JANUARY

15

1844. Probable instantaneous translocation of Claret from Olost to Vic to assist Fr. Fortian Bres, who had suffered an accident due to a snowfall.

1857. Claret received the message: You’ll have work to do, Anthony; your hour has not yet come. (He hoped to resume his pastoral visit interrupted by the Holguin attack).

1864. Claret vents with Fr. Xifre about the slander to which he is being subjected. These days it has been reported that Claret has ceased to be the royal confessor, perhaps replaced by the Archbishop of Burgos.

CONSTITUTION OF THE INSTITUTE (1858-1870)

 

THE FOUNDER WITH HIS MISSIONARIES

 

Father Claret was still present in the Institute despite his duties as Archbishop and Royal Confessor. He visited the houses in Vic and Gracia in 1859, 1862 and 1864, commemorating the celebration of the first three General Chapters, and that of Segovia during his summer stays with the Queen at La Granja. During these visits he lived with them as just any other missionary. In 1865, on the occasion of his separation from the Court following the recognition of the Kingdom of Italy, he came to reside for three months with the missionaries in Vic, and led Spiritual Exercises for them in 1867. He did the same in the house in Gracia. It was during these Spiritual Exercises that he prophesied that the Congregation would have a martyr; this was going to be Fr. Francis Crusats. Likewise, in Madrid he tried to spend time with some members of the Institute like Fr. Pedro Vilar and Fr. Lorenzo Puig and Br. Joseph Saladich and Br. Antonio Calvo. His Claretian community in Madrid was also going to be mixed.

Eusebio Bofill, CMF

Student Missionary (1881-1904)

 

Viladrau (Barcelona, Spain). His family had experienced Claret’s kindness, especially when his house, El Mas Noguer, caught on fire on January 22, 1841. For Eusebio, it was reading about Claret’s life and the knowledge of the favors he did for his family that motivated him to enter the Congregation. His human and spiritual qualities, together with their application, foretold that he would be a valuable member of the Congregation. He began his philosophy studies in Cervera, and it was there that God called him home at 23 years old. He was a model of fraternal charity and piety. He showed an extraordinary devotion to Jesus in the Blessed Sacrament and to the Heart of Mary. He stood out for his great missionary zeal, since he prayed incessantly for the missions and for the missionaries, going out of his way for his companions, seeing in them future missionaries. At the end of his life some people wanted to see extraordinary celebrations, which greatly contributed to his reputation of holiness.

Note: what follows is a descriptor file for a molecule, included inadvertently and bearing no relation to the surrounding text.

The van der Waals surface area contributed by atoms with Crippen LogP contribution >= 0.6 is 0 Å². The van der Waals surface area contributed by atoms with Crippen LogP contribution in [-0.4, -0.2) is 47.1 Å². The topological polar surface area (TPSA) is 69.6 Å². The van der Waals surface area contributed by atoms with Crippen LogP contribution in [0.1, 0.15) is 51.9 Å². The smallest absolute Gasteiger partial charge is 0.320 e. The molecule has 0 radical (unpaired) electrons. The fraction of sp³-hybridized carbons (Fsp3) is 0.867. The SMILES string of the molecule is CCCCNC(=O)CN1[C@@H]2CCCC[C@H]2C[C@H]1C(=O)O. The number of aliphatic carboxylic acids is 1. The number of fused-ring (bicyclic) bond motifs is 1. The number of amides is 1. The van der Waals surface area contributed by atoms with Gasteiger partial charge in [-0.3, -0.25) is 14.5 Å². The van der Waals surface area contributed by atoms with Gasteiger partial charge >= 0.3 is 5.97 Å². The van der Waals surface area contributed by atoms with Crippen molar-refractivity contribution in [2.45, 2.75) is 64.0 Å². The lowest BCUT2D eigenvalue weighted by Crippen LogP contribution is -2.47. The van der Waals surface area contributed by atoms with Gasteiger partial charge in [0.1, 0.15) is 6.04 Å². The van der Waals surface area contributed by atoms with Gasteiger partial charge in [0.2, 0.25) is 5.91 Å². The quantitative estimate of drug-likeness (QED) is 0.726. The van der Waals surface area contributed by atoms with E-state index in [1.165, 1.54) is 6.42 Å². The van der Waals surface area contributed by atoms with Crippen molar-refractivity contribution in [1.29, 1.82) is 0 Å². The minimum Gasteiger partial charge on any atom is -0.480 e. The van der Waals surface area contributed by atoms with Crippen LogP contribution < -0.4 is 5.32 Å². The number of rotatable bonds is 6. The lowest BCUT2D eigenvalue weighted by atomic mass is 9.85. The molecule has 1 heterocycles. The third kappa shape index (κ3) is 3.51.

First Vocational Call

 

When I was still a small boy in elementary school, a distinguished visitor to the school asked me what I wanted to be when I grew up. I answered that I wanted to be a priest. Accordingly, when I had successfully completed my elementary school, I was enrolled in the Latin class taught by a very holy and learned priest, Dr. Don John Riera. From him I learned and memorized nouns, verbs, genders, and a bit more, but as the class was discontinued, I could no longer study and had to give it up. (Aut 30)

FOR PERSONAL REFLECTION

  • What is your first vocational memory?
  • Was there any person who intervened in a special way in your vocational awakening?
  • Was there anyone who tried to stop it?
  • Go back to your “first love” … What does it say to you today? How has it matured?
  • Go back to the text of Scripture that illuminated your vocation. How does it look to you now?
“Blessed be you, my God, for being so good and merciful to me.
Make me love and serve you with all fervor;
make all creatures love and serve you.”

(Aut 152)

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